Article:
California Minimum Wage Increase Effective January 1, 2008, and Decrease of Minimum Compensation for Exempt Computer Professionals

Effective January 1, 2008, the minimum wage in California for all industries is $8.00 per hour. In conjunction with this increase, employers must post a copy of the applicable Industrial Welfare Commission ("IWC") wage order in a conspicuous location frequented by employees. Copies of the IWC's wage orders are available at Employers should note, however, that some California cities and counties have their own "living wage" ordinances which are higher than the minimum wage. For example, in the city of San Francisco, the minimum wage is $9.36 per hour.

Employers should evaluate the impact of this increase in the minimum wage on their classification of employees as exempt to ensure that employees will still meet the salary requirements for exempt status (generally, exempt employees must earn a minimum monthly salary of at least two times the minimum wage for full-time employment).

In addition, effective January 1, 2008, the minimum compensation for exempt computer professionals has been reduced from $49.77 to $36 per hour or the annualized full-time salary equivalent of that rate. To be exempt, computer professionals must still satisfy other exemption requirements, including that they primarily perform exempt duties.

California Employers Required to Notify Regarding Eligibility for Earned Income Tax Credit

California employers (defined for purposes of this law as any employer who provides unemployment insurance to employees) must notify employees that they may be eligible for the federal earned income tax credit. The notice may be hand-delivered or mailed to the employee's last known address within one week before or after, or at the same time, that the employer provides an annual wage summary, including, a Form W-2 or Form 1099. Please contact us for the text of the notice or see Section 19854 of the California Tax Code at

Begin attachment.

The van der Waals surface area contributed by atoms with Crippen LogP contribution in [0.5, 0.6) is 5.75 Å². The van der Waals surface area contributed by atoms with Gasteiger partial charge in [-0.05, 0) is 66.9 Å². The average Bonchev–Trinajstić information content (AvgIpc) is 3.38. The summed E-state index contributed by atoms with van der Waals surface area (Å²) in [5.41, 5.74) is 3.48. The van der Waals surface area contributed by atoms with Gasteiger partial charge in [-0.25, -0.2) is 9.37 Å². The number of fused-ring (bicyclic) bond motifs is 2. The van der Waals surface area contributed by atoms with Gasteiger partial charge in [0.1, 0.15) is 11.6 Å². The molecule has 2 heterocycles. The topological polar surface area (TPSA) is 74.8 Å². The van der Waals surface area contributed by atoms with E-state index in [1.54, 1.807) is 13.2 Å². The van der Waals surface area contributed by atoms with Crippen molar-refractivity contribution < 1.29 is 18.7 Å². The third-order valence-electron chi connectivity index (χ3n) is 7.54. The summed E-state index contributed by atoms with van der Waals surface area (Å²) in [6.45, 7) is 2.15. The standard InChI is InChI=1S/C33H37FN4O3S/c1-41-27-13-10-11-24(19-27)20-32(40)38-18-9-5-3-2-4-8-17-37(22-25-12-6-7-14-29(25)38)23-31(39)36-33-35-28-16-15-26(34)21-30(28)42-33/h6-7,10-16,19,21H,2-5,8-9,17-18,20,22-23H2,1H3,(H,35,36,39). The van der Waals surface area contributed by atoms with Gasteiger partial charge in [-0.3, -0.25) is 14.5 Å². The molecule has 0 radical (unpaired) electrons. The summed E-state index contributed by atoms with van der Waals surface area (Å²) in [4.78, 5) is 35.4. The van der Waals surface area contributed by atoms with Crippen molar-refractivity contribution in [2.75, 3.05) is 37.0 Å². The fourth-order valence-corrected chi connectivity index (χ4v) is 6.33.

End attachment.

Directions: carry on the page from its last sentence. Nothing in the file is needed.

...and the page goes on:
California Law Prohibits Forced Implantation of Identification Devices

California Senate Bill 362 precludes any person from requiring, coercing, or compelling another to undergo the implantation of an identification device under or on the skin and specifically prohibits conditioning employment on consent to implantation. For purposes of the bill, "identification device" means any item, application, or product that is capable of transmitting personal information, including, but not limited to, devices using radio frequency technology. Violators of the bill may be subject to civil penalties of up to $10,000 per day until the violation is corrected. Victims of illegal implantation may also bring civil actions for damages and injunctive relief. California joins the states of North Dakota and Wisconsin, which have adopted similar bans.